To call Adrian Veidt's behavior in HBO's Watchmen unusual and, perhaps, even unsettling would be something of an understatement. Over the course of the first four episodes of the series fans have seen the character burn one of his servants to a crisp and simply replace him with an exact copy, launch another one from a catapult in a homemade space suit only for the unfortunate creature to end up dead, frozen by what one presumed was the cold of space. The most recent episode may have seen the most unsettling acts from Veidt yet, however with the former Ozymandias literally harvesting babies from the middle of a lake -- and tossing back the ones he didn't want. For Veidt actor Jeremy Irons, though, all of these actions seem perfectly logical, at least in his view of the character.
Speaking with Indie Wire, Irons explained that Veidt's behavior is perfectly natural and normal for the character -- especially that babies-in-the-lake scene. It's something the actor compared to, of all things, chicken farming.
"They're very happy in the soup," Irons said of the scene. "It seemed entirely natural. Strange enough, the vision I had in my head in that scene was -- you've seen those documentaries about chicken farming? Where all the little chicks come down the conveyer belt and the guy goes, 'No, I don't want that one. That one can go. That's male.' That was what I had in my head for that scene -- it's entirely logical to live with. It's a very beautiful scene, I thought."
While some might be hard-pressed to call the scene "beautiful", it is certainly rather tame for some of the elements of the story that come after it. Once Veidt selects two of the babies, he takes them and puts them in a machine where he rages them to adults in mere minutes, turning up music to drown out the cries the clones let out in the process, but even that is tame compared to what we find out about why the whole thing happened in the first place. It's soon revealed that Veidt "had a bad night" and went on a killing spree, murdering all of his other servants and these new clones are going to replace them -- and help him clean up.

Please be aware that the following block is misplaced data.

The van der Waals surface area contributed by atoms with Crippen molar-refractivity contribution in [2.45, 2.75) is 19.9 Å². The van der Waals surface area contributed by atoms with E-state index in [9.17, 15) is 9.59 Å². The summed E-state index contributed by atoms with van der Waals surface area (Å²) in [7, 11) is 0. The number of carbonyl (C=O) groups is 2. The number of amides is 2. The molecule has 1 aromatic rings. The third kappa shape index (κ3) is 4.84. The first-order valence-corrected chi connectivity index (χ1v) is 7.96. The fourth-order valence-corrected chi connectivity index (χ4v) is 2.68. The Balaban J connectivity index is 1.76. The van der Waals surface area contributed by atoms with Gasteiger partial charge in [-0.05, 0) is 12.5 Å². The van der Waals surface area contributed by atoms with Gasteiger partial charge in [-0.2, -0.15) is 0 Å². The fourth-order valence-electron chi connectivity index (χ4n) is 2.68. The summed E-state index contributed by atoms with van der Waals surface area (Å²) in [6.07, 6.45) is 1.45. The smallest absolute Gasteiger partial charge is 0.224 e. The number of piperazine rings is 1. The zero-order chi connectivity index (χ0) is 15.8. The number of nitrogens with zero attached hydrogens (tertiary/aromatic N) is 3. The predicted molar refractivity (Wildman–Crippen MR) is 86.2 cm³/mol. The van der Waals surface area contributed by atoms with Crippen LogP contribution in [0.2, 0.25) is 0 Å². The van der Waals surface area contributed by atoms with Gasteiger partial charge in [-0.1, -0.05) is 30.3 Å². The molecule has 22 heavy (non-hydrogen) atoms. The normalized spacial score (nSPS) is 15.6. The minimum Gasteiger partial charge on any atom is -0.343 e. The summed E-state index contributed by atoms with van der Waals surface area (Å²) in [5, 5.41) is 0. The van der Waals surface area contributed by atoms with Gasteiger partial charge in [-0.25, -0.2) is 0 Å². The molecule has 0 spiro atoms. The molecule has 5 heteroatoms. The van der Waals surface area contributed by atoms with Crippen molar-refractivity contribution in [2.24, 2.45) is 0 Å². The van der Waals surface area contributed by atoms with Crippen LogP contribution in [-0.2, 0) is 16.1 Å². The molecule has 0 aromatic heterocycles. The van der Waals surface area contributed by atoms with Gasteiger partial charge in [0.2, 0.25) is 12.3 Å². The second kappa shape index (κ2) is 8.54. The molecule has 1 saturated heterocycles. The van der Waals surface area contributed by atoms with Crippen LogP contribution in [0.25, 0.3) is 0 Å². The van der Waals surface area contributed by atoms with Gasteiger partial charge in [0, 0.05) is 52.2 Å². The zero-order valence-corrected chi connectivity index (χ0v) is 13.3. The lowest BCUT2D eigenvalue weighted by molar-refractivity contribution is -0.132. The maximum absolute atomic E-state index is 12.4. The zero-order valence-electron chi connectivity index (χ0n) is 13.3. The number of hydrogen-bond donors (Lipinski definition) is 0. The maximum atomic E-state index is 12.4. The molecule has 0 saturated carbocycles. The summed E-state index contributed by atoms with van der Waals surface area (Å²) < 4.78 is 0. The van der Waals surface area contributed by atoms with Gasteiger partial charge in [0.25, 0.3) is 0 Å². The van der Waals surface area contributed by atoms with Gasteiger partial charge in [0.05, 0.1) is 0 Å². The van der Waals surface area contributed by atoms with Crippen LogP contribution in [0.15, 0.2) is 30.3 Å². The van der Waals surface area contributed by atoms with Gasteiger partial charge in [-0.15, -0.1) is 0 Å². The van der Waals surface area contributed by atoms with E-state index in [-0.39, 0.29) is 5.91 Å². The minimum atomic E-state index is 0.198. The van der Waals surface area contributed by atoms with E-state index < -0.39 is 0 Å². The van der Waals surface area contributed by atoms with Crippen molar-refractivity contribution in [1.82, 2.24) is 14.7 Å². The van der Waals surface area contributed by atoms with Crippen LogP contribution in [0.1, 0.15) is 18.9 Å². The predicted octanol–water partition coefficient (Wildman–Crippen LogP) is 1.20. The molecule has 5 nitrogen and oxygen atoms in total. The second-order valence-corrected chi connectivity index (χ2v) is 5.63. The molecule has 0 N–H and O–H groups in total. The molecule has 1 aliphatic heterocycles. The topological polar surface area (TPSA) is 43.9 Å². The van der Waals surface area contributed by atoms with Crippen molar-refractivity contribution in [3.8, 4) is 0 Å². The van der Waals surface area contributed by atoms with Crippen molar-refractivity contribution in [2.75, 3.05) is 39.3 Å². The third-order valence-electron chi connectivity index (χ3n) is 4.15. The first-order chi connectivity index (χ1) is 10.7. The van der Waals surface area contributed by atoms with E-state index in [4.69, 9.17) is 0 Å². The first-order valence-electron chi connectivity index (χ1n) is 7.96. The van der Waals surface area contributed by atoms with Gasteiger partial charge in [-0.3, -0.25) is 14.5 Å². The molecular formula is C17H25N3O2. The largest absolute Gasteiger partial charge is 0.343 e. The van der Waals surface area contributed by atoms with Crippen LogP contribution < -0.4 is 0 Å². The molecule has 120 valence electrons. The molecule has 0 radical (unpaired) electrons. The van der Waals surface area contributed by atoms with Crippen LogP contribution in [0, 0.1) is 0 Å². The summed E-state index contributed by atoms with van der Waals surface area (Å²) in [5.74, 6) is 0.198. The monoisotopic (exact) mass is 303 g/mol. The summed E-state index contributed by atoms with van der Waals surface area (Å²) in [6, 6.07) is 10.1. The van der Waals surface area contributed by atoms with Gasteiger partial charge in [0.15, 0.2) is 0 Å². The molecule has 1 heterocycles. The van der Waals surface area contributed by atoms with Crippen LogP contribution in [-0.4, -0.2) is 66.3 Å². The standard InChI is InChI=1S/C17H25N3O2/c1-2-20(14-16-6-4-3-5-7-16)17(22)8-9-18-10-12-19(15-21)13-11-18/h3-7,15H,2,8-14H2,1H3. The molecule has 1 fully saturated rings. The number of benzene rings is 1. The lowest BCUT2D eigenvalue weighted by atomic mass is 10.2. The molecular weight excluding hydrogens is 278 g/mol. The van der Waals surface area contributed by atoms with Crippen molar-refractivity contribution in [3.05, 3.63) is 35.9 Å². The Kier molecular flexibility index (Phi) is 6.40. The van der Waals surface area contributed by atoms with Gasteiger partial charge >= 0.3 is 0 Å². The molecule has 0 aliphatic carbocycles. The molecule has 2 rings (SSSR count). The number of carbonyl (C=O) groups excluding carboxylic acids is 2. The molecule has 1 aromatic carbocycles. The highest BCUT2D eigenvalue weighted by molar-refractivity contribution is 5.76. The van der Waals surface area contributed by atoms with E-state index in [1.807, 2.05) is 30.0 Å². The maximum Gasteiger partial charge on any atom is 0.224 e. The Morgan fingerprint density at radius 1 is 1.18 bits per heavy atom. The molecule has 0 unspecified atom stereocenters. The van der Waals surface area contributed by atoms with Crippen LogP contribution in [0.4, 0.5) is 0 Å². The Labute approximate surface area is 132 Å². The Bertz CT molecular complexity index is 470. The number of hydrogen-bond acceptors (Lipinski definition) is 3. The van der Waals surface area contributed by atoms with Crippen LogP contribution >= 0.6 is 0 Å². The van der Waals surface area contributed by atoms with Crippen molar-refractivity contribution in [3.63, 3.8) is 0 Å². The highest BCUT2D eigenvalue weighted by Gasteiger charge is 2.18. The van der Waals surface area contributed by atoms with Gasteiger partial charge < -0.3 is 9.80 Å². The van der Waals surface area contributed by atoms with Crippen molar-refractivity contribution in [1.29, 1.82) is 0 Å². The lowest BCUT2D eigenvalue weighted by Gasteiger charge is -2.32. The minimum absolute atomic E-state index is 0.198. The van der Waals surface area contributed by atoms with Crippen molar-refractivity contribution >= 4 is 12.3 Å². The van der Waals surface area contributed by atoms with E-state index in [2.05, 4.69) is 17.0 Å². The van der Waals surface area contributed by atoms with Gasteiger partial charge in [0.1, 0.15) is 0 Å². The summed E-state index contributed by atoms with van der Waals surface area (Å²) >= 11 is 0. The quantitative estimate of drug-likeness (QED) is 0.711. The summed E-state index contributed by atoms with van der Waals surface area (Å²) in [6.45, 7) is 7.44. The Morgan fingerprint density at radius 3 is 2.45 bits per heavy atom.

It's all certainly bizarre, eccentric even, but Irons explained that that is simply one of the great things about the show and that he had to "glory" in the weirdness of it all.
"The great thing about [creator Damon Lindelof's] scripts is that he certainly put me into an extraordinary situation, but I think no situation is so extraordinary that it couldn't happen in life -- that it hasn't happened or won't happen. So you just have to get your head around it and glory in the bizarreness of it," Irons said.
Watchmen airs Sundays at 9/8c on HBO.
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